“There is no way to know the incomplete theft was theft without looking at the future intentions of the perpetrator (if all he did was break into a house, and then was immediately apprehended, how do you know if it was an incomplete murder, an incomplete theft, or something else?)”

      The man knows what choices he was making, so he is able to repent and confess. And God knows. Sin is under the guise of conscience and God. That is what matters. And these are not “future intentions”. The person made the choice to break in, having decided to commit theft. Or, if he did not, then he would not be guilty of theft, but of destruction of property and violating the privacy of his neighbor and threatening his neighbor — whatever acts he chose, even if only in his mind and heart (where all sin begins).

      “But you say intentions to commit future acts (actually stealing the money) is not part of the object of the present act, is it? Perhaps it can be part of the object (this all seems very definitional to me).”

      A decision to commit a future act is itself a type of act and therefore can be a sin.

      The first font is the intended end. When the first font is bad, the act is a sin. The second font is the deliberate knowing choice of an act, along with its moral nature and its object. When the object is bad the act is intrinsically evil and always a sin. The third font is the consequences. When the reasonably anticipated bad consequences morally outweigh the good, the font is bad and the act is a sin.

    • Tom Mazanec says:

      I could probably add to Carlin’s list…choosing where on her body to feel her up, choosing a time to feel her up, etc. How do i confess that? I would just confess to feeling her up, is that an invalid confession? Would the priest actually want me to list twenty sins for one act?,

    • Ron Conte says:

      You don’t need to list each of those sins, as it is implied when you confess the sin in question. It is not one act, but many acts.

  8. Tom Mazanec says:

    Will WW4 kill a large minority of mankind, half, or a majority? Will it result in technological regression, like “A Canticle For Leibowitz”? How bad will it be?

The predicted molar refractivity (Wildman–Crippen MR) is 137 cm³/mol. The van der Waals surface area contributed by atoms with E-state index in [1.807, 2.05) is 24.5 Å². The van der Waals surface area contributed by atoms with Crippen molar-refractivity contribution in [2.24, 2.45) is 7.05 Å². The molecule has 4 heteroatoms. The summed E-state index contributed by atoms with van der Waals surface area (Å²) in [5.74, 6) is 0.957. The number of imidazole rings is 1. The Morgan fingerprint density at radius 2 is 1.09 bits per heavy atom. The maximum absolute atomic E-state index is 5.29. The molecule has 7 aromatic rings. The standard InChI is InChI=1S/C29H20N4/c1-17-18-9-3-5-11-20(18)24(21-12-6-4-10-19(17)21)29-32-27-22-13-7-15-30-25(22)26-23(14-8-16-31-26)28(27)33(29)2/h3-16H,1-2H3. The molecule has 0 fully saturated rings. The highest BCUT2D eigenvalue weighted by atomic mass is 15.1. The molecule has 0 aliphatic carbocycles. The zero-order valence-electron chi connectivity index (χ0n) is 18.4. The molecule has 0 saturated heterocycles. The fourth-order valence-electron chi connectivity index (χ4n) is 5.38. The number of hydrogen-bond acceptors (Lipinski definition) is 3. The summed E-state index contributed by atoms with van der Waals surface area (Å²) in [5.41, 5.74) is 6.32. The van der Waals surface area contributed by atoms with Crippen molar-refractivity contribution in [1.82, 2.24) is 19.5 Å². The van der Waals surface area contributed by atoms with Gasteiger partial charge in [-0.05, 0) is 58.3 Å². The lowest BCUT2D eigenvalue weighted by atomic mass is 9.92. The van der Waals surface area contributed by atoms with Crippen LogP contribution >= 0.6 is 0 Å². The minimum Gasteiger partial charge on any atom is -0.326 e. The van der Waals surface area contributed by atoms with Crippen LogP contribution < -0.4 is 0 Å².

• Ron Conte says:

      This is explained in my eschatology books.
      http://www.catholicplanet.com/books.htm
      The first part of the tribulation kills 2/3rds of mankind, 1/3 in the wars and other sufferings, another 1/3 in the three days of darkness. I don’t know what “Canticle…” is, but there will be a severe technological regression, which will take a generation to rebuild.

    • Matt says:

      Father Ripperger has several talks about the upcoming chastisements. You can find them on youtube. He mentions that the chastisements will be practically brutal and will bring everyone to their knees. He said that things have gotten so bad that he believes that God will destroy the infrastructure and wipe the slate clean. I believe it. All I see are people on their smartphones texting or posting all day.

    • Tom Mazanec says:

      Will WW3 be worse than WW2?

    • Ron Conte says:

      WW2 included the Jewish Holocaust. WW3 will include at least two uses of nuclear weapons against cities. There will be a Christian Holocaust after WW3 but before WW4.

    • Marco says:

      Damn Ron, i really hope you are wrong with these doom and gloom predictions.

    • Marco says:

      I mean, you got it wrong in 2016 https://ronconte.wordpress.com/2015/11/24/checklist-for-the-start-of-the-end-times/ and i sure as hell hope that you are wrong again. ;-)

      For example, I remember the apparition of Our Lady of Good Success (which is approved by the Church), where Mother Mariana was praying before the altar one day in 1582 when our Lord emerged from the tabernacle suffering as He did on the cross, with Blessed Mother at His feet. Above Christ’s’ head were 3 swords with the writing – “I shall punish heresy, blasphemy and impurity.” Mary said that this punishment would be for the end of the 20th century and yet it was averted, thanks to the prayers and the sacrifices of the victim souls.

      I hope we won’t have to see the catastrophic events you are talking about.